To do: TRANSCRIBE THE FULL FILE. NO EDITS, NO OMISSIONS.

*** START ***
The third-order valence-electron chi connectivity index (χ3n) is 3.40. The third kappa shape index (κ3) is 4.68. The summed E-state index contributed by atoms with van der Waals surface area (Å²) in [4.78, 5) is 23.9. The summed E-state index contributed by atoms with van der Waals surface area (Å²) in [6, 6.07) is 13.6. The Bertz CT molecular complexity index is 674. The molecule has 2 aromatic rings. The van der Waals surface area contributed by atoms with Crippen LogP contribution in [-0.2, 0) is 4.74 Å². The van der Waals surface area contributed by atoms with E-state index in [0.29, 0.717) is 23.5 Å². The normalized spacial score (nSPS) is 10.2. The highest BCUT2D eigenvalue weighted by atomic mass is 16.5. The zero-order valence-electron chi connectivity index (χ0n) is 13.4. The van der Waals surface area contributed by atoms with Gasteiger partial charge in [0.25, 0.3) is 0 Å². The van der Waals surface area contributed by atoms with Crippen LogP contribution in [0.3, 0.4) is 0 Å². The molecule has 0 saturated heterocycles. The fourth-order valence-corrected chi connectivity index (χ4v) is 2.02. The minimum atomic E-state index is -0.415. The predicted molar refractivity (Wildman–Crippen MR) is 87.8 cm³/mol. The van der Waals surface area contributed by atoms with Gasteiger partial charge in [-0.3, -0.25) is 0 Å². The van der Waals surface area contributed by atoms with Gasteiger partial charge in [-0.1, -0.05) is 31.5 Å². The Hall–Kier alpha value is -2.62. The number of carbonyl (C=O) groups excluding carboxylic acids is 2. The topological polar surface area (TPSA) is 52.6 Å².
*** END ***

The third-order valence-electron chi connectivity index (χ3n) is 3.40. The third kappa shape index (κ3) is 4.68. The summed E-state index contributed by atoms with van der Waals surface area (Å²) in [4.78, 5) is 23.9. The summed E-state index contributed by atoms with van der Waals surface area (Å²) in [6, 6.07) is 13.6. The Bertz CT molecular complexity index is 674. The molecule has 2 aromatic rings. The van der Waals surface area contributed by atoms with Crippen LogP contribution in [-0.2, 0) is 4.74 Å². The van der Waals surface area contributed by atoms with E-state index in [0.29, 0.717) is 23.5 Å². The normalized spacial score (nSPS) is 10.2. The highest BCUT2D eigenvalue weighted by atomic mass is 16.5. The zero-order valence-electron chi connectivity index (χ0n) is 13.4. The van der Waals surface area contributed by atoms with Gasteiger partial charge in [0.25, 0.3) is 0 Å². The van der Waals surface area contributed by atoms with Crippen LogP contribution in [0.3, 0.4) is 0 Å². The molecule has 0 saturated heterocycles. The fourth-order valence-corrected chi connectivity index (χ4v) is 2.02. The minimum atomic E-state index is -0.415. The predicted molar refractivity (Wildman–Crippen MR) is 87.8 cm³/mol. The van der Waals surface area contributed by atoms with Gasteiger partial charge in [-0.3, -0.25) is 0 Å². The van der Waals surface area contributed by atoms with Gasteiger partial charge in [-0.1, -0.05) is 31.5 Å². The Hall–Kier alpha value is -2.62. The number of carbonyl (C=O) groups excluding carboxylic acids is 2. The topological polar surface area (TPSA) is 52.6 Å².